Sinister code-breakers, beware
In the early– to mid-20th century, governments commonly used cryptography to encrypt top-secret messages or military communications. But now that the computer and Internet age has evolved to a point where smartphones and tablets are readily available at our fingertips, its use has become much more widespread to meet the challenges of the 21st century, according to Daniel Wichs, a newly appointed assistant professor in the College of Computer and Information Science.
"Cryptography is being used every day, but people probably don't even notice it," Wichs said. "Whether you're using Gmail or logging on to a site from your mobile phone, cryptography is there making sure others aren't able to see the data you're sending and receiving."
His interest in the field of cryptography blossomed as an undergraduate studying mathematics and computer science at Stanford University. The subject, he said, allowed him to apply complex mathematics with seemingly scant practical applications to solve real-world computer science problems related to security.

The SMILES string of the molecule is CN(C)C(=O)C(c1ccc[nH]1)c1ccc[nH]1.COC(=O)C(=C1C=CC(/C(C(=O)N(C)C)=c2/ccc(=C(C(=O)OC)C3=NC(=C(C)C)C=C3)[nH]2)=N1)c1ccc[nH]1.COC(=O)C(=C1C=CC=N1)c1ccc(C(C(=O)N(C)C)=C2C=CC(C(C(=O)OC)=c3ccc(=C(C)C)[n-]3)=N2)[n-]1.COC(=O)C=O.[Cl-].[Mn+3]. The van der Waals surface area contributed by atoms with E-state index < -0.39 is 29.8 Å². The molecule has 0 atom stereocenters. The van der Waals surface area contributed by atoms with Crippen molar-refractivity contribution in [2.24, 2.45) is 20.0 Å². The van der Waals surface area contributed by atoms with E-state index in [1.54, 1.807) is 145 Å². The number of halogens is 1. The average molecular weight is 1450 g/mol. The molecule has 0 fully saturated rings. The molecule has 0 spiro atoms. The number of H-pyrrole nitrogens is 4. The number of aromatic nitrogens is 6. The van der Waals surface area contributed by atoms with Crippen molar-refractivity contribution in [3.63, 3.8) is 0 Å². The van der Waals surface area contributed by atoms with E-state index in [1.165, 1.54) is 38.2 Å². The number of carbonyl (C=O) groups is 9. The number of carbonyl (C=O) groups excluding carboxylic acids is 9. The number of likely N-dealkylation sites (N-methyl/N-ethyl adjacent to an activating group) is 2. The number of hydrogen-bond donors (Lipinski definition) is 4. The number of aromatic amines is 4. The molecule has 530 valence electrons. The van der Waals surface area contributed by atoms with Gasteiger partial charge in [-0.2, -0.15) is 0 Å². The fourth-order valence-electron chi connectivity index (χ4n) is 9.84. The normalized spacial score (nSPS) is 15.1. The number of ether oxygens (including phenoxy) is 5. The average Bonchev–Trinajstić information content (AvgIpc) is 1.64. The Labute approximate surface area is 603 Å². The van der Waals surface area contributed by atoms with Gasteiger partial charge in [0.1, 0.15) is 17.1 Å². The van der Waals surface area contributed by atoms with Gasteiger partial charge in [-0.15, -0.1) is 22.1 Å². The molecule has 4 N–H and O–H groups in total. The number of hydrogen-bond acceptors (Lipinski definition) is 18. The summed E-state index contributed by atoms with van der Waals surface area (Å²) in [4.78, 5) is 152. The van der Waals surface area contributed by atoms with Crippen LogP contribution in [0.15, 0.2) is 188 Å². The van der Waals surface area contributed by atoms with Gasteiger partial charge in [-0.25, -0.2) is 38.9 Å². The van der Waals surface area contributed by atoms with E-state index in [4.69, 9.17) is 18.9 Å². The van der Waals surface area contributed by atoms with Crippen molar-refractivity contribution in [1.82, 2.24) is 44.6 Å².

Wichs earned his doctorate from New York University in 2011 and later served as a Josef Raviv Memorial Postdoctoral Fellow at IBM before arriving at Northeastern this fall.
Wichs has noticed major changes in the field within the last few years. The massive expansion of cryptography work, for example, means researchers have to be much more focused on how outside forces, like hackers or foreign governments, try to break through encrypted systems or exploit unknown weaknesses.
In particular, his work focuses in part on what are called "side-channel attacks," in which third parties try to learn about an encrypted system by measuring information like how long a computer process takes or how much electricity is used by a given calculation.
"You can learn a lot of information just from these seemingly-meaningless details, so cryptography systems are starting to take them into account too by securing not just the data but also the computing system itself," Wichs said.
He noted that he is fascinated with cryptography because it merges theory and practical applications in ways that are seldom found in many fields of research.
"It's a really cool set of problems you're facing," he said. "How do you make sure data—which is a key part of nearly every component of our lives today—is secured?"
But perhaps the most important thing about cryptography research, Wichs said, is that the more time professionals spend working to protect critical data and systems, the less time the public should spend worrying about personal information breaches.
"If cryptographers do their job, you don't have to think about it all that much," Wichs said. "It's our goal to make sure these critical standards and protocols are in place."